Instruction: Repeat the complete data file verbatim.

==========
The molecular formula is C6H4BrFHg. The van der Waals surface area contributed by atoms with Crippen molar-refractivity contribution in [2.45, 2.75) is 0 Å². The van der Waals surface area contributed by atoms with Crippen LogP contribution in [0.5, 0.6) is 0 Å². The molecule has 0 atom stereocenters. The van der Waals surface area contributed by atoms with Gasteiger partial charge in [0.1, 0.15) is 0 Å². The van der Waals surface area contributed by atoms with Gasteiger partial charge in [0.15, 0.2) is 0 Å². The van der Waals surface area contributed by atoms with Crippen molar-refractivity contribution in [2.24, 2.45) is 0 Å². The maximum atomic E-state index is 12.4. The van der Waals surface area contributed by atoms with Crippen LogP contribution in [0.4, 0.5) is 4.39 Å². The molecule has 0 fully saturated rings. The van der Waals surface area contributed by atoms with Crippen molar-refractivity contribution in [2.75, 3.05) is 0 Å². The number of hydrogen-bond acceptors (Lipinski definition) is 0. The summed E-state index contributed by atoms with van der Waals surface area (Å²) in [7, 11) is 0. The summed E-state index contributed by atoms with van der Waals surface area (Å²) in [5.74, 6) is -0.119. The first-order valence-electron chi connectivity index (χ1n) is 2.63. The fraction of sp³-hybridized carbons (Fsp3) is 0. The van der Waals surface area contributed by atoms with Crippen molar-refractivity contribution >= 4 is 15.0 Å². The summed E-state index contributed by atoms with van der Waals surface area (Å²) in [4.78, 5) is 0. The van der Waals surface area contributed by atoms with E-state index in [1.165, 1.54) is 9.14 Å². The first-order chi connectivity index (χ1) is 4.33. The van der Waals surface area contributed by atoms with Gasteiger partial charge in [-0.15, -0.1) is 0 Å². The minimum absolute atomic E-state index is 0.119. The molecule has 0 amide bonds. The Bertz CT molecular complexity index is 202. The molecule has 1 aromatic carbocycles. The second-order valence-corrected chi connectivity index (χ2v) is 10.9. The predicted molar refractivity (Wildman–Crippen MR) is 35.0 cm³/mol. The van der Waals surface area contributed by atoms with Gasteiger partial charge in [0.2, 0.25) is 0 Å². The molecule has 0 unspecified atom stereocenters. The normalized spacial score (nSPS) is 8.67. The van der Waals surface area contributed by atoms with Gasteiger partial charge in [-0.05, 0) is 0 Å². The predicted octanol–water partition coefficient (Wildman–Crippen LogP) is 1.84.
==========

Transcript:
The molecular formula is C6H4BrFHg. The van der Waals surface area contributed by atoms with Crippen molar-refractivity contribution in [2.45, 2.75) is 0 Å². The van der Waals surface area contributed by atoms with Crippen LogP contribution in [0.5, 0.6) is 0 Å². The molecule has 0 atom stereocenters. The van der Waals surface area contributed by atoms with Gasteiger partial charge in [0.1, 0.15) is 0 Å². The van der Waals surface area contributed by atoms with Gasteiger partial charge in [0.15, 0.2) is 0 Å². The van der Waals surface area contributed by atoms with Crippen molar-refractivity contribution in [2.24, 2.45) is 0 Å². The maximum atomic E-state index is 12.4. The van der Waals surface area contributed by atoms with Crippen LogP contribution in [0.4, 0.5) is 4.39 Å². The molecule has 0 fully saturated rings. The van der Waals surface area contributed by atoms with Crippen molar-refractivity contribution in [2.75, 3.05) is 0 Å². The number of hydrogen-bond acceptors (Lipinski definition) is 0. The summed E-state index contributed by atoms with van der Waals surface area (Å²) in [7, 11) is 0. The summed E-state index contributed by atoms with van der Waals surface area (Å²) in [5.74, 6) is -0.119. The first-order valence-electron chi connectivity index (χ1n) is 2.63. The fraction of sp³-hybridized carbons (Fsp3) is 0. The van der Waals surface area contributed by atoms with Crippen molar-refractivity contribution >= 4 is 15.0 Å². The summed E-state index contributed by atoms with van der Waals surface area (Å²) in [4.78, 5) is 0. The van der Waals surface area contributed by atoms with E-state index in [1.165, 1.54) is 9.14 Å². The first-order chi connectivity index (χ1) is 4.33. The van der Waals surface area contributed by atoms with Gasteiger partial charge in [-0.15, -0.1) is 0 Å². The minimum absolute atomic E-state index is 0.119. The molecule has 0 amide bonds. The Bertz CT molecular complexity index is 202. The molecule has 1 aromatic carbocycles. The second-order valence-corrected chi connectivity index (χ2v) is 10.9. The predicted molar refractivity (Wildman–Crippen MR) is 35.0 cm³/mol. The van der Waals surface area contributed by atoms with Gasteiger partial charge in [0.2, 0.25) is 0 Å². The molecule has 0 unspecified atom stereocenters. The normalized spacial score (nSPS) is 8.67. The van der Waals surface area contributed by atoms with Gasteiger partial charge in [-0.05, 0) is 0 Å². The predicted octanol–water partition coefficient (Wildman–Crippen LogP) is 1.84.